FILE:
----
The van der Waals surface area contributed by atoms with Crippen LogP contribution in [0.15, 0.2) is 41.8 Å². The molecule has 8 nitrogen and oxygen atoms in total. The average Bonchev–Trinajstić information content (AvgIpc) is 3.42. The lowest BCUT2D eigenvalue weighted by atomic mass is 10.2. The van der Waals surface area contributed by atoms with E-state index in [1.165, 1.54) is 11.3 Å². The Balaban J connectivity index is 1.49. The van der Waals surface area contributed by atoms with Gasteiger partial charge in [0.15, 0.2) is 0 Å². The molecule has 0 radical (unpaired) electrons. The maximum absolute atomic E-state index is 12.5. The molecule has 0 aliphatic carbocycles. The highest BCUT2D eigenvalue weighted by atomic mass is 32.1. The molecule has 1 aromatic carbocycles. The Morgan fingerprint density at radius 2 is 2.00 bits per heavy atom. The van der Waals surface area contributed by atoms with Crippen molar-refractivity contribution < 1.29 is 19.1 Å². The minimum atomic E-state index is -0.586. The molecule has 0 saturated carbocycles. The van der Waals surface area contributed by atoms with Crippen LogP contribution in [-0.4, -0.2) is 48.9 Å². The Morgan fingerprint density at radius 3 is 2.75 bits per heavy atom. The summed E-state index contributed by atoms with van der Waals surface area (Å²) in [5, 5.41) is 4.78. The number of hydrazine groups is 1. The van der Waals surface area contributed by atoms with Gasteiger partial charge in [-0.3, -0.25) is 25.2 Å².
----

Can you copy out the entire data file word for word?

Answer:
The van der Waals surface area contributed by atoms with Crippen LogP contribution in [0.15, 0.2) is 41.8 Å². The molecule has 8 nitrogen and oxygen atoms in total. The average Bonchev–Trinajstić information content (AvgIpc) is 3.42. The lowest BCUT2D eigenvalue weighted by atomic mass is 10.2. The van der Waals surface area contributed by atoms with E-state index in [1.165, 1.54) is 11.3 Å². The Balaban J connectivity index is 1.49. The van der Waals surface area contributed by atoms with Gasteiger partial charge in [0.15, 0.2) is 0 Å². The molecule has 0 radical (unpaired) electrons. The maximum absolute atomic E-state index is 12.5. The molecule has 0 aliphatic carbocycles. The highest BCUT2D eigenvalue weighted by atomic mass is 32.1. The molecule has 1 aromatic carbocycles. The Morgan fingerprint density at radius 2 is 2.00 bits per heavy atom. The van der Waals surface area contributed by atoms with Crippen molar-refractivity contribution < 1.29 is 19.1 Å². The minimum atomic E-state index is -0.586. The molecule has 0 saturated carbocycles. The van der Waals surface area contributed by atoms with Crippen LogP contribution in [-0.4, -0.2) is 48.9 Å². The Morgan fingerprint density at radius 3 is 2.75 bits per heavy atom. The summed E-state index contributed by atoms with van der Waals surface area (Å²) in [5, 5.41) is 4.78. The number of hydrazine groups is 1. The van der Waals surface area contributed by atoms with Gasteiger partial charge in [-0.3, -0.25) is 25.2 Å².